Tuesday, February 4, 2014

Yes! Stretch!

The small units that make up muscles are called sarcomeres.
Help! Stretch me!
Sarcomeres shorten when we contract our muscles. When we stretch for a long time, there is an increase in the number of sarcomeres. Literally, muscles get longer.

For example, increased flexibility is directly related to an increased number of sarcomeres. One of the ways that the number of sarcomeres can increase happens to all of us: Growth from birth to out 21st year. Growth in the length of bones during childhood provides a prolonged stretch of muscles. As muscles are stretched to their physiological limit they react by developing an increase number of sarcomeres. Stretch has to be of sufficient duration for this remodeling of muscle to occur.

The opposite is true as well. When muscles are left in shortened position, the number of sarcomeres decreases. Nothing provides a prolonged shortening of muscles like spasticity after stroke and brain injury.

So all the rules of stretching are thrown out the window when the muscle is spastic.

How is spastic muscle different than normal muscle? Let me count the ways...

Spastic muscles... 
have lost some (if not all) communication with the brain.
are often kept in a shortened position on the "bad" side for long periods of time.
are not subject to the same rules of stretch. (That rule: The more you stretch the longer the muscle will become.)

Spasticity after brain injury keeps muscles (on the "bad" side) in a shortened position long enough to lose sarcomeres.

It comes as some surprise to most therapists, but there is very little scientific evidence that stretching muscle reduces spasticity. In the very short term there is a small reduction in spasticity. But spasticity is not reduced in any lasting way by stretching because spasticity is not caused by muscles. Spasticity is caused by brain injury. Brain injury causes the brain to cede muscular control to spinal reflexes. Increasing the number of sarcomeres will not reduce spasticity. If it did, every case of spasticity would be eliminated by a regimented stretching program. And wouldn't that be nice?

Soooooo... Should you not stretch? No! I mean yes! I'm confused! Yes, you should stretch!

Why should you stretch? Because even if stretch has no lasting effect on spastic muscle, there are several reasons to do it anyway. Stretch... 
feels good 
reduces spasticity for a sort amount of time 
is good for joints 
may be good for other tissue besides muscle (ligaments, veins/arteries, nerves, skin, etc.)


Mom said...

I was told that stretching helps to momentarily relax the muscles so that then we can do the repetitive exercises needed to promote recovery. Does this make sense?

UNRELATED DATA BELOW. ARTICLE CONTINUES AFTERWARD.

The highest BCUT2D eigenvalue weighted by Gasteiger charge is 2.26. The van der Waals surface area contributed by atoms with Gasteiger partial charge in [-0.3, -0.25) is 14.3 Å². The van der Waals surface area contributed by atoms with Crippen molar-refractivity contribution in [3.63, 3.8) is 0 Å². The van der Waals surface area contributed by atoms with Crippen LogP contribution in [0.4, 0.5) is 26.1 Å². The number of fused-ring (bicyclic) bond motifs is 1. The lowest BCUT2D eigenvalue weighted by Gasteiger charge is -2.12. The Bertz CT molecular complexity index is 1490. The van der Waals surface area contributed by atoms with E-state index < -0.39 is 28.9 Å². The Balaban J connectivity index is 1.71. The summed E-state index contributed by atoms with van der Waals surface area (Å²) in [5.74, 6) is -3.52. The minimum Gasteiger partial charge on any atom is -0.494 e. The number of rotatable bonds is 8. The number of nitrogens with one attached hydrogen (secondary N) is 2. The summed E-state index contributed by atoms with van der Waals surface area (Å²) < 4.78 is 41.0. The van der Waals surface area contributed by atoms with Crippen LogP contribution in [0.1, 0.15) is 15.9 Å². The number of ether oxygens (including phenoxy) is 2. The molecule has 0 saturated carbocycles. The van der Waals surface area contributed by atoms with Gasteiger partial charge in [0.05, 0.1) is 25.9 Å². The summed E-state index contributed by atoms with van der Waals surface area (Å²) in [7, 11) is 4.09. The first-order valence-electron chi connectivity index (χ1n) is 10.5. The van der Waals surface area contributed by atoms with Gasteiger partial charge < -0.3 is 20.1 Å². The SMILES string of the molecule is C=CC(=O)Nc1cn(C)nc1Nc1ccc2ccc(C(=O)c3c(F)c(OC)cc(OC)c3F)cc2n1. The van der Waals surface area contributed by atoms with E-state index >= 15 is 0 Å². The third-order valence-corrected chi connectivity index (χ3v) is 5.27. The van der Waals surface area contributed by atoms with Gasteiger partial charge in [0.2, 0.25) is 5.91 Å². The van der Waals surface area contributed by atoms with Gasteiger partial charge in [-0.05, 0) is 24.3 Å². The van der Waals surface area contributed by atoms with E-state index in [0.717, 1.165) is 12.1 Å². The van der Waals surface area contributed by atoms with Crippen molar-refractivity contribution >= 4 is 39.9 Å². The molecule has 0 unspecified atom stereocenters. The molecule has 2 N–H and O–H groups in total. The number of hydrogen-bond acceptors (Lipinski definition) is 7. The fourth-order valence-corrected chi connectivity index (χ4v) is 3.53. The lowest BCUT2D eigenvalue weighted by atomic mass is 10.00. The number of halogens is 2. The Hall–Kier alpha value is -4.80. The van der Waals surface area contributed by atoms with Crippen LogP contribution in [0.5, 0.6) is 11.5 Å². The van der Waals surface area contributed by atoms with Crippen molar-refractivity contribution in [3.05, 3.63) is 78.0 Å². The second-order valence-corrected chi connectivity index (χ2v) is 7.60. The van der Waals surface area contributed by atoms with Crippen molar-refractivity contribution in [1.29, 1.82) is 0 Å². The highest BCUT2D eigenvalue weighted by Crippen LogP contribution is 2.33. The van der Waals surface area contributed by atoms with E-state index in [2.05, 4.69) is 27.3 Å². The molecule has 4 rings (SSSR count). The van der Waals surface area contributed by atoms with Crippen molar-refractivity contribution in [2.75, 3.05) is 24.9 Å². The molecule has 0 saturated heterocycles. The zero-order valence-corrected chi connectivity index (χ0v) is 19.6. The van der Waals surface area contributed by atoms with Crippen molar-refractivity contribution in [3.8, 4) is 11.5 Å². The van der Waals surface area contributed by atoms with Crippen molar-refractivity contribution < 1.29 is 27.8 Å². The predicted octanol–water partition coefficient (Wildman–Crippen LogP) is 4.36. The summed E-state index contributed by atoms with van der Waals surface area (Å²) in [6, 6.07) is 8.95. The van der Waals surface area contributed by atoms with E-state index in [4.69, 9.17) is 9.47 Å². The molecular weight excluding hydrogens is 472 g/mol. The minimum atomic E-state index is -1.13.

Grace Carpenter said...

Hi Pete- 2 things:

1)I know you’ve talked about the difference between spasticity and contracture. But for me, it seems academic: all I know is that movement is effortful, slow (and often jerky.) But you have contracture, isn’t it essential to stretch, if as if you were recovering from a broken bone? Don’t most survivors in the “chronic” stage who have spasticity also have contracture?

2)I do yoga poses and pilates-type exercises, in addition to repetitive exercises (like walking). I feel yoga, especially, has helped me immensely ( I know, I have only have one data point). I wonder if stretching/yoga yields more results for someone (like me) who has more sensory/proprioception issues? Holding a pose seems to help me “remember” what my muscles used to feel like.

Peter G Levine said...
This comment has been removed by the author.
Peter G Levine said...

Grace: How are you!! Long time no see! To your comment....

1: I'm from the world of research- as you know. The research is clear: stretch effects neither spasticity or contracture or anything else that comes form spasticity. BTW, if your muscles are indeed contracted there is a small window of opportunity (basically before the muscle turns into connective tissue) that serial casting may elongate the muscle. But for the most part the only way around a contracture is surgery.

2: Yoga: Any movement is good movement in my book (literally, in my book!) and yoga because it makes the practitioner so aware of their movement is probably of great benefit. There are many benefits IN THE LIT that strongly suggest (we researches hate the word "prove") that yoga helps across many physiological and cognitive domains. All the best!

Peter G Levine said...

Mom: Yes, stretch "helps to momentarily relax the muscles." No doubt. But the next big volitional movement or associated reaction (from sneezing, getting up from a chair, etc.) and spasticity will come back. But as a precursor to repetitive practice, yes! Its just that, you may have to do it a lot because as you work hard the spasticity will come back. Thanks for the thoughtful comment.

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